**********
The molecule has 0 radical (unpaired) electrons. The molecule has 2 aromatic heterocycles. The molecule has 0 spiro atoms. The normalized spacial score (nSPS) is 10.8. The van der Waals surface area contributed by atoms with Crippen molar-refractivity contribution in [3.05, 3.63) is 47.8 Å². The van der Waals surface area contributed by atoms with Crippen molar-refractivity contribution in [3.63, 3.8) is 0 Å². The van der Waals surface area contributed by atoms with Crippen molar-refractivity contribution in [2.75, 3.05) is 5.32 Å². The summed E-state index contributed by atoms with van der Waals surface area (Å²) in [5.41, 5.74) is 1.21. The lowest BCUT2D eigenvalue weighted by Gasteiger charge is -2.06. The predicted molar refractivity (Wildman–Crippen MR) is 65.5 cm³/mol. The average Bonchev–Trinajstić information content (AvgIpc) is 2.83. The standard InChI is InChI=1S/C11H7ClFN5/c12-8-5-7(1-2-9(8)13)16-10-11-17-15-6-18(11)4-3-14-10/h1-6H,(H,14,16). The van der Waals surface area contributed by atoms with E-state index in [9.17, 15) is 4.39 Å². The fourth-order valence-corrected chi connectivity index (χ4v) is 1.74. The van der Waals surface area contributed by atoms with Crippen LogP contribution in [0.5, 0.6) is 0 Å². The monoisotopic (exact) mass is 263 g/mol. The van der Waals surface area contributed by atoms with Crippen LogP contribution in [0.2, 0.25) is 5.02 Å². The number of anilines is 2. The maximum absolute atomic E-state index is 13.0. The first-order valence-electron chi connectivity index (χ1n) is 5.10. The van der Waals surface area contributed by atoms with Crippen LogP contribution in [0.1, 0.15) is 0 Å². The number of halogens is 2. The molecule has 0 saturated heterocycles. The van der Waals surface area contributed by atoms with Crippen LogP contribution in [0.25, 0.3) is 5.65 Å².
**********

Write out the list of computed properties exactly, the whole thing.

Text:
The molecule has 0 radical (unpaired) electrons. The molecule has 2 aromatic heterocycles. The molecule has 0 spiro atoms. The normalized spacial score (nSPS) is 10.8. The van der Waals surface area contributed by atoms with Crippen molar-refractivity contribution in [3.05, 3.63) is 47.8 Å². The van der Waals surface area contributed by atoms with Crippen molar-refractivity contribution in [3.63, 3.8) is 0 Å². The van der Waals surface area contributed by atoms with Crippen molar-refractivity contribution in [2.75, 3.05) is 5.32 Å². The summed E-state index contributed by atoms with van der Waals surface area (Å²) in [5.41, 5.74) is 1.21. The lowest BCUT2D eigenvalue weighted by Gasteiger charge is -2.06. The predicted molar refractivity (Wildman–Crippen MR) is 65.5 cm³/mol. The average Bonchev–Trinajstić information content (AvgIpc) is 2.83. The standard InChI is InChI=1S/C11H7ClFN5/c12-8-5-7(1-2-9(8)13)16-10-11-17-15-6-18(11)4-3-14-10/h1-6H,(H,14,16). The van der Waals surface area contributed by atoms with E-state index in [9.17, 15) is 4.39 Å². The fourth-order valence-corrected chi connectivity index (χ4v) is 1.74. The van der Waals surface area contributed by atoms with Crippen LogP contribution in [0.5, 0.6) is 0 Å². The monoisotopic (exact) mass is 263 g/mol. The van der Waals surface area contributed by atoms with Crippen LogP contribution in [0.2, 0.25) is 5.02 Å². The number of anilines is 2. The maximum absolute atomic E-state index is 13.0. The first-order valence-electron chi connectivity index (χ1n) is 5.10. The van der Waals surface area contributed by atoms with Crippen LogP contribution in [0.1, 0.15) is 0 Å². The number of halogens is 2. The molecule has 0 saturated heterocycles. The van der Waals surface area contributed by atoms with Crippen LogP contribution in [0.25, 0.3) is 5.65 Å².